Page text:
1847 dredd feature

The Weekly 2000AD – Prog 1847

Published On September 1, 2013 | By Richard Bruton | Comics, Reviews, The Weekly 2000AD

1847 cover

Cliff Robinson really does do a grand job in generic Dredd covers doesn’t he? Not meaning to knock him for that either. That’s a great cover.

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Judge Dredd – Bender Part Three by John Wagner and Ben Willsher

Judge Bender drops a cit off a roof. Bad Judge Bender.

Judge Lock is none too pleased, but he’s also non too strong, sufferering from post Chaos Day trauma, not really fit for active service but covering for it pretty well. There’s presumably a reckoning coming at some point, but not before Bender and Lock, and now Dredd, head off to follow Bender’s lead on the zizz drug den. Whether Lock ends up bringing Bender down or joining him is anyone’s guess. Trust in Wagner.

The thing is, Bender’s a good judge, knows how to do it right, gets results. The problem is two-fold; Bender may be a damn good Judge, but he’s seen too much, allowed himself to value getting results above the rule of law. The other side of this is that post Chaos Day, everyone needs the Judges out there, and it’s all too easy to see Bender’s results and not ask too many questions. And that includes Dredd.

Bender’s shaping up to be something good, Willsher’s art really good to look at, and Wagner’s writing crisp and good. Not a major strip by any means but a great example of how to spend some time developing characters whilst delivering a fairly thrilling tale.

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Defoe: The Damned by Pat Mills and Leigh Gallagher

How to spend some time developing characters whilst delivering a fairly thrilling tale. Not a phrase I could use about Defoe. Last episode time, and it’s mopping up time. Defoe the great rebel has done the job, saved the day, and wouldn’t you know it, those bad bad people in power are coming to claim the credit, and the poor little people go back to being oppressed. The whole thing is a setup for getting Defoe out the door and against the government.

For all its faults, Defoe ends really well. Sure, Mills may be going over the top with the little man of the people stuff but the ending is well played, stylish final page or two, all done of course with Leigh Gallagher’s brilliant black and white art, looking grubby and nasty all the way through. Next time someone at 2000AD suggests Gallagher for an artist, for God’s sake someone take his coloured paints away – so much better to see him deliver good old fashioned b&w!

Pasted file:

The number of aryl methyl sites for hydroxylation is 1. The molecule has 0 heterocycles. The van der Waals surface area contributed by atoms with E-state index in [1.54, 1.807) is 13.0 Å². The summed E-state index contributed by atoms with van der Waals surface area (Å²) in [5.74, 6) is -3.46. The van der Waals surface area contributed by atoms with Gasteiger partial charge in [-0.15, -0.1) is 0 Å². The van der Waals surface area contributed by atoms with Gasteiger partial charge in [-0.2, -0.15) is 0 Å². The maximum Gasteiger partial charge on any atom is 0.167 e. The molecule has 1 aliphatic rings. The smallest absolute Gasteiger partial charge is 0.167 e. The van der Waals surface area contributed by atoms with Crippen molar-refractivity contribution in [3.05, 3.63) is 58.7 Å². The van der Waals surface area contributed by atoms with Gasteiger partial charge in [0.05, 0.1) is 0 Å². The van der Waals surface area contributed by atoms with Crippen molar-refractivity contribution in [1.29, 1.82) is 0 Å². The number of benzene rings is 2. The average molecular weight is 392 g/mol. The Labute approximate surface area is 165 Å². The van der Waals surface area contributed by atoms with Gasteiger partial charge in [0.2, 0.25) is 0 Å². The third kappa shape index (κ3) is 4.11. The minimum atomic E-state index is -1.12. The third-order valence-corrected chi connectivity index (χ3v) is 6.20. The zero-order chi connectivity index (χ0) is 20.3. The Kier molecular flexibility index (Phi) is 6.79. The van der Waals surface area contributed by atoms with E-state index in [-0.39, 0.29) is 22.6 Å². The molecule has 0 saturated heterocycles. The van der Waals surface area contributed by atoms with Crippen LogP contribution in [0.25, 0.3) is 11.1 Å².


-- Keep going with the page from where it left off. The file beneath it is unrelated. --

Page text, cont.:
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The Ten-Seconders: Godsend by Rob Williams and Ben Willsher

Bloody hell, talk about the end of the world. The Scientist turns out (to no one’s surprise) to have been manipulating things most of the way through, everything leading up to this moment, the whole world, quite literally, in his hands, Damage and Jennifer can just stand idly by, and isn’t that line “Damage is scared, Jennifer. Daddy is very clever.” just a chilling moment?

We’re surely reaching the end of The Ten-Seconders soon? Not that I really want to, just that I can’t see how much higher Williams can ramp the events.

One bad part this time round; the art, for the first time, is a little lacking. Ben Willsher’s stuff looks good, but he’s lacking some of the sense of scale Bagwell did so well, and some of the old Gods are beginning to look a little too small. That said, the rest of the art… lovely.

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Age Of The Wolf III: Wolfworld by Alec Worley and Jon Davis-Hunt

The wolves get cuddlier and cuddlier here, more Build-A-Bear than nightmares to scare the children with. Whatever, here we have a poor, poor episode. Talky talky stuff, setting everything up so damn obviously, unrealistic actions from captive Keira, and a final conflict looming that we could all see a long way off.

Still, last line of the episode was good. Apart from that, nope, not this time.

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Slaine: The Book Of Scars by Pat Mills and Glenn Fabry

Okay then, we’ve had four episodes now. The intro, where Slaine gets told he’s heading back to fight past battles with the twist that the opponents not only know he’s coming, but know what to do about it. Then we get an episode each from guest artists revisiting their particular part of Slaine history. So first it was Clint Langley doing a neat homage to Belardinelli, then Mike McMahon making a welcome return. This episode it’s Glenn Fabry looking great in black and white once more.

The problem isn’t with the art, the problem is with the story. Look, I understand that the whole thing here is an excuse to wallow in nostalgia, but was there really no way Pat Mills could think of making it a little more readable and understandable to those of us not familiar with the stories the first time round? Surely?

This time, it’s El women, protected against iron unlike the first time round, so it’s a good job Slaine happens to have the other thing that does them in on his belt isn’t it?

So, as with McMahon’s episode, pretty but pointless.

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About The Author

Richard Bruton
- Started in comics retail aged 16 at Nostalgia & Comics, Birmingham. Now located in Yorkshire, he's written for the Forbidden Planet International Blog since 2007. Specialising in UK Comics and All-Ages comics, Richard's day job in a primary school allowed him to build the best children's graphic novel library in the country.

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